Conservative estimates say that 15 percent of Jesus’ teachings focused on finances, Chapman said. He added that the financial wisdom found in the Bible is greater than what is found in Fortune, Forbes, Money Magazine and The Wall Street Journal.

John Yeats, recording secretary for the Southern Baptist Convention and director of communications for the Louisiana Baptist Convention, in a review of "Making Change," noted that the onset of the “seeker-friendly” movement has led too many pastors to stop discussing money from the pulpit.

“As a guide to address the issue of finances, 'Making Change' is a frontal assault on the individualistic consumerism of the culture and a call for Christians to return to the high ground of living biblical principles regarding their finances,” Yeats wrote. “Many of Hemphill’s precepts have needed to be said for years.”

The book is organized as a six-week study with readings for five days a week on topics such as God’s design for managing money; the purpose of money; earning, spending, saving, investing; and good reasons to be a giver.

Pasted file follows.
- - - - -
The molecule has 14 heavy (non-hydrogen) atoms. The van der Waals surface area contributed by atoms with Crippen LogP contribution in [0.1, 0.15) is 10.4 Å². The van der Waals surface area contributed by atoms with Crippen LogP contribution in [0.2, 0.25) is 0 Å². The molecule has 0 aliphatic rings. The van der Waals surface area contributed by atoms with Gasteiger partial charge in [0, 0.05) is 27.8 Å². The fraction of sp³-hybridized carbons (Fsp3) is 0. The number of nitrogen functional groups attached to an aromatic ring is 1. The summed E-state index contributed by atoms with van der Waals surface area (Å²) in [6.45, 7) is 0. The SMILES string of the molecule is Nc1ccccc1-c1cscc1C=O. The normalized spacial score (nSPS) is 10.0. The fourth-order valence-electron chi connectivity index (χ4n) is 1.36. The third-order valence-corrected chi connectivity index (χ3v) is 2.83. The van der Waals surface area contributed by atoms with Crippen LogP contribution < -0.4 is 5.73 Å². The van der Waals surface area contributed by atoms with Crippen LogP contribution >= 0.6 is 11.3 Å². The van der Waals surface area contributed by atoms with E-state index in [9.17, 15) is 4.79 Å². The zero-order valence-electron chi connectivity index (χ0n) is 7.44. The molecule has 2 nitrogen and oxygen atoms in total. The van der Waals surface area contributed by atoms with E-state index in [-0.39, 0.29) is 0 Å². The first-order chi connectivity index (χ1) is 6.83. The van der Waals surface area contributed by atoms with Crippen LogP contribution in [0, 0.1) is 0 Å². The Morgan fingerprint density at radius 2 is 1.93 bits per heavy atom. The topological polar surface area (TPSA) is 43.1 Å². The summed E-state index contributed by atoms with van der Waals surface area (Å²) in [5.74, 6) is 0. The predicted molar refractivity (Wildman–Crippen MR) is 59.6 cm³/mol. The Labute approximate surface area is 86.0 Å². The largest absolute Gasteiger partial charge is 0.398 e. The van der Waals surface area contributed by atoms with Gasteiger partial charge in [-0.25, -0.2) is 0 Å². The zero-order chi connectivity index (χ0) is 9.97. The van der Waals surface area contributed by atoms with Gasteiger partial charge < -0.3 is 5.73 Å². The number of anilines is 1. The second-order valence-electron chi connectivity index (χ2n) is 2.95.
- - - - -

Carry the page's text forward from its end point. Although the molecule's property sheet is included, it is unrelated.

A 40-day "Making Change" workbook will be available from LifeWay Christian Resources next spring for use individually and in church groups.

“We must be both honest and candid – we are not committed to reaching the world until we are willing to allow God to provide the resources through us,” Hemphill wrote.

Also among the EKG vision resources are a 40-day study by Hemphill titled “The Heartbeat of God” and a second multi-week study by Nate Adams, executive director of the Illinois Baptist State Association, titled “The Acts 1:8 Challenge: Empowering the Church to Be on Mission.”

© 2006 Southern Baptist Convention,  Baptist Press.  All rights reserved.  Used with permission.